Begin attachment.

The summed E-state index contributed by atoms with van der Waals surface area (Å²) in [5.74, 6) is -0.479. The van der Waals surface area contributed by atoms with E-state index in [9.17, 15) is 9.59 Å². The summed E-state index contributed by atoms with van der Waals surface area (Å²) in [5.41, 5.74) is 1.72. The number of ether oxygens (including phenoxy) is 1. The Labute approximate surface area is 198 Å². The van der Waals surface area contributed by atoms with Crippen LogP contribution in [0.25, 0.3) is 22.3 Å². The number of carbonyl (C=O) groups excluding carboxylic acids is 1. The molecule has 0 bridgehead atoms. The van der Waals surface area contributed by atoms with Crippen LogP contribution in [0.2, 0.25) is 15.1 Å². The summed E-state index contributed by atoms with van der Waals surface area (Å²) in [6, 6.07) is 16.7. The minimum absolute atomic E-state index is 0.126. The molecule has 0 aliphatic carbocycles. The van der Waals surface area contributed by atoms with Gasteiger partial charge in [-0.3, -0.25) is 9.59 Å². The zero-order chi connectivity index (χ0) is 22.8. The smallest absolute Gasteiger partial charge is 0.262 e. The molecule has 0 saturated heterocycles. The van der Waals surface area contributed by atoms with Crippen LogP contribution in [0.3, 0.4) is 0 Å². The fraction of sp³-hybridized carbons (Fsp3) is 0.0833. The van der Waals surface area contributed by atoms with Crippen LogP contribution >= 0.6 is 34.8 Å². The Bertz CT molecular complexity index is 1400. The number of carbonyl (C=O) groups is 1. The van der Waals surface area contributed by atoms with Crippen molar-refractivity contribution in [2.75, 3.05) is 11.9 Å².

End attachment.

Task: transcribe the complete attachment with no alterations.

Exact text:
The summed E-state index contributed by atoms with van der Waals surface area (Å²) in [5.74, 6) is -0.479. The van der Waals surface area contributed by atoms with E-state index in [9.17, 15) is 9.59 Å². The summed E-state index contributed by atoms with van der Waals surface area (Å²) in [5.41, 5.74) is 1.72. The number of ether oxygens (including phenoxy) is 1. The Labute approximate surface area is 198 Å². The van der Waals surface area contributed by atoms with Crippen LogP contribution in [0.25, 0.3) is 22.3 Å². The number of carbonyl (C=O) groups excluding carboxylic acids is 1. The molecule has 0 bridgehead atoms. The van der Waals surface area contributed by atoms with Crippen LogP contribution in [0.2, 0.25) is 15.1 Å². The summed E-state index contributed by atoms with van der Waals surface area (Å²) in [6, 6.07) is 16.7. The minimum absolute atomic E-state index is 0.126. The molecule has 0 aliphatic carbocycles. The van der Waals surface area contributed by atoms with Gasteiger partial charge in [-0.3, -0.25) is 9.59 Å². The zero-order chi connectivity index (χ0) is 22.8. The smallest absolute Gasteiger partial charge is 0.262 e. The molecule has 0 saturated heterocycles. The van der Waals surface area contributed by atoms with Crippen LogP contribution in [0.3, 0.4) is 0 Å². The fraction of sp³-hybridized carbons (Fsp3) is 0.0833. The van der Waals surface area contributed by atoms with Crippen LogP contribution >= 0.6 is 34.8 Å². The Bertz CT molecular complexity index is 1400. The number of carbonyl (C=O) groups is 1. The van der Waals surface area contributed by atoms with Crippen molar-refractivity contribution in [2.75, 3.05) is 11.9 Å².